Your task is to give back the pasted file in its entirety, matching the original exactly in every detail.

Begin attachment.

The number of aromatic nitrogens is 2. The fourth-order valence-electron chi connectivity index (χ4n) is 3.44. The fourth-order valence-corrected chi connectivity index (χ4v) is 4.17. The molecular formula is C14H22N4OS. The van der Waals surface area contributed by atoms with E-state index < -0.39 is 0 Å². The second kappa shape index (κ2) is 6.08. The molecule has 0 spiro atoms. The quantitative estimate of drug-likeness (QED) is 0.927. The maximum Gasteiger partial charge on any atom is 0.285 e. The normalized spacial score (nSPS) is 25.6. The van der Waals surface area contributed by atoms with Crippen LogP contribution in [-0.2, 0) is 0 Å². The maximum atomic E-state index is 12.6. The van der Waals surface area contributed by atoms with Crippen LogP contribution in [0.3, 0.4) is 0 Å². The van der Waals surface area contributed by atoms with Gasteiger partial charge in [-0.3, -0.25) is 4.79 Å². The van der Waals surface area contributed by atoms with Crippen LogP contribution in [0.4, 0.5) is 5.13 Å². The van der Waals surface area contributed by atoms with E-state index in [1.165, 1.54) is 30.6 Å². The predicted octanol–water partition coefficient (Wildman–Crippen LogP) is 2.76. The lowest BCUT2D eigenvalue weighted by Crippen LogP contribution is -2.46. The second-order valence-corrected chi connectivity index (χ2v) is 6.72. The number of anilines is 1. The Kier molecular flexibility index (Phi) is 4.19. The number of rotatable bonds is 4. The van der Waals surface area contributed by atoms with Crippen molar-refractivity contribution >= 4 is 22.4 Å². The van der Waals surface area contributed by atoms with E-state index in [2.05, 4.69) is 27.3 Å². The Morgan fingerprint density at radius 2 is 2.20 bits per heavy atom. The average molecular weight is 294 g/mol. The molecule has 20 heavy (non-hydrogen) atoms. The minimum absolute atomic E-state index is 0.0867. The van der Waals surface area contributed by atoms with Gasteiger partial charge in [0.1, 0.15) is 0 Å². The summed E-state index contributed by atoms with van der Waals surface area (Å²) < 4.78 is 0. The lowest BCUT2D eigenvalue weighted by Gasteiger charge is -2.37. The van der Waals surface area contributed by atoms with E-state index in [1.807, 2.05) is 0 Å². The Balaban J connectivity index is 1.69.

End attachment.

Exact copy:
The number of aromatic nitrogens is 2. The fourth-order valence-electron chi connectivity index (χ4n) is 3.44. The fourth-order valence-corrected chi connectivity index (χ4v) is 4.17. The molecular formula is C14H22N4OS. The van der Waals surface area contributed by atoms with E-state index < -0.39 is 0 Å². The second kappa shape index (κ2) is 6.08. The molecule has 0 spiro atoms. The quantitative estimate of drug-likeness (QED) is 0.927. The maximum Gasteiger partial charge on any atom is 0.285 e. The normalized spacial score (nSPS) is 25.6. The van der Waals surface area contributed by atoms with Crippen LogP contribution in [-0.2, 0) is 0 Å². The maximum atomic E-state index is 12.6. The van der Waals surface area contributed by atoms with Crippen LogP contribution in [0.3, 0.4) is 0 Å². The van der Waals surface area contributed by atoms with Gasteiger partial charge in [-0.3, -0.25) is 4.79 Å². The van der Waals surface area contributed by atoms with Crippen LogP contribution in [0.4, 0.5) is 5.13 Å². The van der Waals surface area contributed by atoms with E-state index in [1.165, 1.54) is 30.6 Å². The predicted octanol–water partition coefficient (Wildman–Crippen LogP) is 2.76. The lowest BCUT2D eigenvalue weighted by Crippen LogP contribution is -2.46. The second-order valence-corrected chi connectivity index (χ2v) is 6.72. The number of anilines is 1. The Kier molecular flexibility index (Phi) is 4.19. The number of rotatable bonds is 4. The van der Waals surface area contributed by atoms with Crippen molar-refractivity contribution >= 4 is 22.4 Å². The van der Waals surface area contributed by atoms with E-state index in [2.05, 4.69) is 27.3 Å². The Morgan fingerprint density at radius 2 is 2.20 bits per heavy atom. The average molecular weight is 294 g/mol. The molecule has 20 heavy (non-hydrogen) atoms. The minimum absolute atomic E-state index is 0.0867. The van der Waals surface area contributed by atoms with Gasteiger partial charge in [0.1, 0.15) is 0 Å². The summed E-state index contributed by atoms with van der Waals surface area (Å²) < 4.78 is 0. The lowest BCUT2D eigenvalue weighted by Gasteiger charge is -2.37. The van der Waals surface area contributed by atoms with E-state index in [1.807, 2.05) is 0 Å². The Balaban J connectivity index is 1.69.